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Do women choose to work in the public and nonprofit sectors? Empirical evidence from a French national survey

Author

Listed:
  • Narcy, Mathieu
  • Lanfranchi, Joseph
  • Meurs, Dominique

Abstract

Women are over-represented in public and nonprofit sector jobs. This article aims to bring to light the reasons behind that phenomenon. In particular, do women choose these sectors because they offer female employees specific advantages that are absent from the private sector? The feminization of the public sector can be explained by the fact that women obtain a higher wage gain from choosing this sector than men do. However, this is not true for the nonprofit sector. Working hours - in the form of part-time work in the nonprofit sector and total hours worked in the public sector - appear to play an important role in the over-representation of women in these two sectors. On the other hand, the idea that women are more attracted to the social objectives pursued by public and nonprofit organizations does not appear to play any part. “Family-friendly” measures - aiming to reconcile the demands of family life and professional life - appear to attract women to the public sector, but it is difficult to interpret their influence, because it is impossible to distinguish between the attractiveness of these measures and the result of professional segregation in the public sector.

Suggested Citation

  • Narcy, Mathieu & Lanfranchi, Joseph & Meurs, Dominique, 2008. "Do women choose to work in the public and nonprofit sectors? Empirical evidence from a French national survey," MPRA Paper 14372, University Library of Munich, Germany.
  • Handle: RePEc:pra:mprapa:14372
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    File URL: https://mpra.ub.uni-muenchen.de/14372/1/MPRA_paper_14372.pdf
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    References listed on IDEAS

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    1. Leete, Laura, 2000. "Wage equity and employee motivation in nonprofit and for-profit organizations," Journal of Economic Behavior & Organization, Elsevier, vol. 43(4), pages 423-446, December.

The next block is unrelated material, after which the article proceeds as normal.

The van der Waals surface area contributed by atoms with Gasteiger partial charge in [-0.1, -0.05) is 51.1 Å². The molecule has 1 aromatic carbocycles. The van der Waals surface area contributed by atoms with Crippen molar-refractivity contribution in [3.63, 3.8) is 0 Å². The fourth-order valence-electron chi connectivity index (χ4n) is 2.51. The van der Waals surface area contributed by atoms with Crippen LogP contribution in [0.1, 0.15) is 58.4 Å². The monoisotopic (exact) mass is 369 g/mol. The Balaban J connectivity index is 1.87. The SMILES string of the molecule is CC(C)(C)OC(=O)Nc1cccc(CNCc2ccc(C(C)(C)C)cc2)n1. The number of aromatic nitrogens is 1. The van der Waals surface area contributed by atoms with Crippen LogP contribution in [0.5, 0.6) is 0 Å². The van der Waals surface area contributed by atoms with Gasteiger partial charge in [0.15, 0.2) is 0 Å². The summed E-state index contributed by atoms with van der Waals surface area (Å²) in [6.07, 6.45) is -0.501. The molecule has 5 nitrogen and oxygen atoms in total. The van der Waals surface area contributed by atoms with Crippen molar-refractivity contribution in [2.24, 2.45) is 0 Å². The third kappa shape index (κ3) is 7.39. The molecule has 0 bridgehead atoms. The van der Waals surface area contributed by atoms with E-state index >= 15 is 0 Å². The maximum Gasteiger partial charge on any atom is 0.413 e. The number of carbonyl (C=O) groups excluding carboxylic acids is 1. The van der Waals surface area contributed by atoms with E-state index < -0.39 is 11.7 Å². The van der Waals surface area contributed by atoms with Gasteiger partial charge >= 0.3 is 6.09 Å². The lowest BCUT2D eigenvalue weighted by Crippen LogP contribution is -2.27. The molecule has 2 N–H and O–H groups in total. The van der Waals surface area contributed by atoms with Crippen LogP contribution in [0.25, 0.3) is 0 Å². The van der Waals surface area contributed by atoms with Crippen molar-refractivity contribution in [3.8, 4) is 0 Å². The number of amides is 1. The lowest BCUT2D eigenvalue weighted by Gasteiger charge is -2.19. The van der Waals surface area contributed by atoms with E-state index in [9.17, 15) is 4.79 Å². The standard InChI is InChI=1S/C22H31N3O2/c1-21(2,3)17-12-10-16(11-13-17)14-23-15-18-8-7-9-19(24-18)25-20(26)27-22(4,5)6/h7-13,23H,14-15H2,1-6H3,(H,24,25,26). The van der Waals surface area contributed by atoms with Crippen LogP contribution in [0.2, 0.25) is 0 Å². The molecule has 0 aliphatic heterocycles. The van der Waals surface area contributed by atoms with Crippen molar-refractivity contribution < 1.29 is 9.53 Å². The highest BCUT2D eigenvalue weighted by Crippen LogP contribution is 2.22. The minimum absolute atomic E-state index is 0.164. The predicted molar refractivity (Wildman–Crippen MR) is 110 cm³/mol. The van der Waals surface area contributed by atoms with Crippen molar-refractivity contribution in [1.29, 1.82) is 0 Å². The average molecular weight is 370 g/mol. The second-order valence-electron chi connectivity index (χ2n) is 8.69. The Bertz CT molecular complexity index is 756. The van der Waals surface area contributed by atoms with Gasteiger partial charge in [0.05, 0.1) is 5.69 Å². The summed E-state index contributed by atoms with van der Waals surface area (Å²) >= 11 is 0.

2. Lionel Prouteau & François-Charles Wolff, 2002. "La participation associative au regard des temps sociaux," Économie et Statistique, Programme National Persée, vol. 352(1), pages 57-80.
    3. Mueller, Richard E., 1998. "Public-private sector wage differentials in Canada: evidence from quantile regressions," Economics Letters, Elsevier, vol. 60(2), pages 229-235, August.
    4. James W. Albrecht & Per-Anders Edin & Marianne Sundström & Susan B. Vroman, 1999. "Career Interruptions and Subsequent Earnings: A Reexamination Using Swedish Data," Journal of Human Resources, University of Wisconsin Press, vol. 34(2), pages 294-311.
    5. Patrick Francois & Michael Vlassopoulos, 2008. "Pro-social Motivation and the Delivery of Social Services," CESifo Economic Studies, CESifo, vol. 54(1), pages 22-54, March.
    6. Small, Kenneth A & Hsiao, Cheng, 1985. "Multinomial Logit Specification Tests," International Economic Review, Department of Economics, University of Pennsylvania and Osaka University Institute of Social and Economic Research Association, vol. 26(3), pages 619-627, October.
    7. Helena Skyt Nielsen & Marianne Simonsen & Mette Verner, 2004. "Does the Gap in Family-friendly Policies Drive the Family Gap?," Scandinavian Journal of Economics, Wiley Blackwell, vol. 106(4), pages 721-744, December.
    8. Etienne J-M. & Narcy M., 2007. "Les femmes sont-elles moins discriminées dans l’associatif que dans le privé ? Une analyse par quantile," Working Papers ERMES 0702, ERMES, University Paris 2.
    9. Panizza, Ugo & Qiang, Christine Zhen-Wei, 2005. "Public-private wage differential and gender gap in Latin America: Spoiled bureaucrats and exploited women?," Journal of Behavioral and Experimental Economics (formerly The Journal of Socio-Economics), Elsevier, vol. 34(6), pages 810-833, December.
    10. Joseph LANFRANCHI & Mathieu NARCY, 2008. "Différence De Satisfaction Dans L'Emploi Entre Secteurs À But Lucratif Et À But Non Lucratif: Le Rôle Joué Par Les Caractéristiques D'Emploi," Annals of Public and Cooperative Economics, Wiley Blackwell, vol. 79(2), pages 323-368, June.
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    Cited by:

    1. Lea Sell & Bryan Cleal, 2011. "Job Satisfaction, Work Environment, and Rewards: Motivational Theory Revisited," LABOUR, CEIS, vol. 25(1), pages 1-23, March.

    More about this item

    Keywords

    women’ employment choices; nonprofit sector; public sector; firms family-friendly policies;

    JEL classification:

    • J45 - Labor and Demographic Economics - - Particular Labor Markets - - - Public Sector Labor Markets
    • J16 - Labor and Demographic Economics - - Demographic Economics - - - Economics of Gender; Non-labor Discrimination

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